I referenced in an earlier blog post Dr. Dale Meyer’s article “Pedagogy for a Politicized Church” in the Winter 2014 Concordia Journal, pp. 6-13. He references there a report to the 2010 convention that said the task force involved repeatedly “heard that the problem of disharmony is the LCMS is primarily a clergy problem” (6), and I believe it.
C. F. W. Walther said that a congregation better perceive that their pastor is more concerned with doctrine than they are. Don’t you want your doctor to be more concerned with disease than you are? Don’t you want your lawyer more concerned with legalities than you are? Do you want your doctor to overlook that mole you do? Do you want your lawyer content with your standard of following the law?
But there is a problem, and I feel it in myself. Charles Porterfield Krauth exposes it when he writes, “They [the Lutheran Reformers] understood well the two counter-tricks of polemics: the one, to exaggerate differences until innocence looks like crime; the other to diminish differences until truth seems nearly identical with error” (Conservative Reformation, 282). I’m quite sure, well-intentioned or not, I have done both.
Later on, however, Krauth deals with the hard truth that polemics are indeed warfare of some type. Just look at the Greek origins of the word. He says, “The era of the Reformation could not be an era of Melanchthonian mildness. To ask this, is to ask that war shall be peace, that battles shall be fought with feathers, and that armies shall move to the waving of olive branches” (327).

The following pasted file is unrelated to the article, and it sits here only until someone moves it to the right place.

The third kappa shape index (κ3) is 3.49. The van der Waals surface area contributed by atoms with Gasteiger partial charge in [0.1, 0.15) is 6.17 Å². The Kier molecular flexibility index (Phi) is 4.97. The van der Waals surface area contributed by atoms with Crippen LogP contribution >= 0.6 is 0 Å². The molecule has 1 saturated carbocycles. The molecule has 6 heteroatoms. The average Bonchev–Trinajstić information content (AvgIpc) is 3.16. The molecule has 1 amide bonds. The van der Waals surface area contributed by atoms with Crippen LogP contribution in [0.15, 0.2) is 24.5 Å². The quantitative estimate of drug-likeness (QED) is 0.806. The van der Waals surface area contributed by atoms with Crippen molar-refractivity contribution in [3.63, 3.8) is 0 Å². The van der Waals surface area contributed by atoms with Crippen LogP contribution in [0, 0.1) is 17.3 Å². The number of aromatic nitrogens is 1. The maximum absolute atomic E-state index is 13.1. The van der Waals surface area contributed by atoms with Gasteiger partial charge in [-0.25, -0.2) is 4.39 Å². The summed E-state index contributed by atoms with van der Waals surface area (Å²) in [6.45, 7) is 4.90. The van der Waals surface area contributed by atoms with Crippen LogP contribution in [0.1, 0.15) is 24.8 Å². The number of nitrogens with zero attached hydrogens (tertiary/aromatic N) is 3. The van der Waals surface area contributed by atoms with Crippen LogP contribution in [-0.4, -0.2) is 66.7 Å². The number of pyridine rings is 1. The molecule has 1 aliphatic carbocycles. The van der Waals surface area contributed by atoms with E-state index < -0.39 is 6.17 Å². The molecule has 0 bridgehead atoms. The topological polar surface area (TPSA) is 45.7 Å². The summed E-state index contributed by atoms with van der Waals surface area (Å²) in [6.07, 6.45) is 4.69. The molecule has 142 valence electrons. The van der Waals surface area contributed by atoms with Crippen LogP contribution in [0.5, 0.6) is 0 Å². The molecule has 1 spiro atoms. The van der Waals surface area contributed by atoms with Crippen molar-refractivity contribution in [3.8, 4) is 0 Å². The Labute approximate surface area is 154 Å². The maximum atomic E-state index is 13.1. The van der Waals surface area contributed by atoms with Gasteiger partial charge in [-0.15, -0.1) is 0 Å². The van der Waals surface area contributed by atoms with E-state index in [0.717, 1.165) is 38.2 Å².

Then, although writing the century before the last, he is speaking to us when he says, “Most surely will time bring all that love our Church to feel, that without the second war and the second peace, the war and peace of Conservation, the richest results of the first, the war of Reformation, would have been lost” (327-328).
In between the two above comments, Krauth advises that unless the issues the war is to be fought over are clearly defined it will digress into a “savage, ill-defined warfare on the border, and of the bush” rather than that of the “struggles of nationalities, under the laws of war” (326).
Because our leaders are crying “peace” and declaring “koinonia” when parish pastors know we have neither, we are experiencing border and bush warfare. There can’t be peace when I am at war with the idea of praying with pagans and my brother pastor is praying with them. There can’t be koinonia when my brother pastor is practicing open Communion and I am practicing closed. And no amount of talking about how much we agree and certainly no amount of communing contrary to our own confessions (I mean the pastor who believes in open Communion going to the altar with the pastor who believes in closed) is going to help define the issue.
“Truthful separation is far better than dishonest union” (326). The first step in mending a relationship is to admit it’s broken. Anyone who has been married for any time at all knows the frustration of the spouse telling you “nothing is wrong” when you know in fact something is and until that something is brought out into the open in reality everything is wrong.